The current NFIP authorization expires at the end of July, right in the middle of hurricane season. And though it's feasible that the Senate could put a long-term extension to bed well before then, Reid says he won't let Paul link his "personhood" amendment to a disaster insurance.
"I have been very patient working with my Republican colleagues in allowing relevant amendments on issues, and sometimes we even do non-relevant amendments," Reid said Tuesday. "But really, on flood insurance? After all the work that's been put on this bill, this is ridiculous that somebody says 'I'm not going to let this bill go forward unless I have a vote on when life begins.'"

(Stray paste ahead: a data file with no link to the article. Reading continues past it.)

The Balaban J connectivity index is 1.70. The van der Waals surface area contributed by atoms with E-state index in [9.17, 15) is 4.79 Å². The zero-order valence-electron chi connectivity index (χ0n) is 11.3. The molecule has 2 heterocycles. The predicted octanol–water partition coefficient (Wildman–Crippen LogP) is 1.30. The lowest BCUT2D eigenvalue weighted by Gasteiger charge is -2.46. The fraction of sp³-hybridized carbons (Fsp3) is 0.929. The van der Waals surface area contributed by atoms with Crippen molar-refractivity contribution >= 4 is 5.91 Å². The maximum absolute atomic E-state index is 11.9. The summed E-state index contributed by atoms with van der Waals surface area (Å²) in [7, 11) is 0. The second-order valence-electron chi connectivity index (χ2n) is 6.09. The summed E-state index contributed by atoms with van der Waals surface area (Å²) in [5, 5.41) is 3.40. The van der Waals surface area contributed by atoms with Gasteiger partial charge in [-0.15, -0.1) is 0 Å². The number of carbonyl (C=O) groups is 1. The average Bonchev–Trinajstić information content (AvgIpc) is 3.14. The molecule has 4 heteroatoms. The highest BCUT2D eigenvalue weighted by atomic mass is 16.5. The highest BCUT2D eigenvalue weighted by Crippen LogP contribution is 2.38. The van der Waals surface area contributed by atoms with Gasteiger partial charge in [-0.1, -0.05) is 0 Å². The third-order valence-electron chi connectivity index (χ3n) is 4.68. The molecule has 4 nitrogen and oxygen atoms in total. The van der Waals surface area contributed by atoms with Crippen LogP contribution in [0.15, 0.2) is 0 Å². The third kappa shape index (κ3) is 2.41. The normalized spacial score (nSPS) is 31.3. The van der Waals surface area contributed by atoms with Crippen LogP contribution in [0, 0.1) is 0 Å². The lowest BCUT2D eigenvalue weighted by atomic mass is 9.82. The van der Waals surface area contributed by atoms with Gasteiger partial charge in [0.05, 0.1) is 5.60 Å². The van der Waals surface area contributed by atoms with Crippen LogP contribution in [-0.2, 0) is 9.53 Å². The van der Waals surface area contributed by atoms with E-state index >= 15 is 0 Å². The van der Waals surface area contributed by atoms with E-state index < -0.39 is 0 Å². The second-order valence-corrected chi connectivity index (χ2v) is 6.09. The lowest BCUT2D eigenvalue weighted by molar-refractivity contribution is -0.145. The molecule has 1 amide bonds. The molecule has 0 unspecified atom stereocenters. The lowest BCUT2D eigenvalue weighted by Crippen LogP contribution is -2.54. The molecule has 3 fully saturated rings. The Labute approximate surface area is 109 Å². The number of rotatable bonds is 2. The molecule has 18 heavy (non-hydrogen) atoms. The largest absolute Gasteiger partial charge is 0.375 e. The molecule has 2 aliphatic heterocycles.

That leaves Paul exposed to the same political recriminations House Republicans faced last year when they flirted with the idea of requiring that disaster relief funds be offset with cuts elsewhere in the federal budget. And while there's time left for Paul and Senate leaders to work out an alternative arrangement, Reid's happy to let Paul suffer the consequences in the meantime.
"We'll either do flood insurance with amendments dealing with flood insurance or we won't do it," Reid said.
Paul's not budging yet.
"Yeah, can you believe that they're exasperated with me?" Paul jested.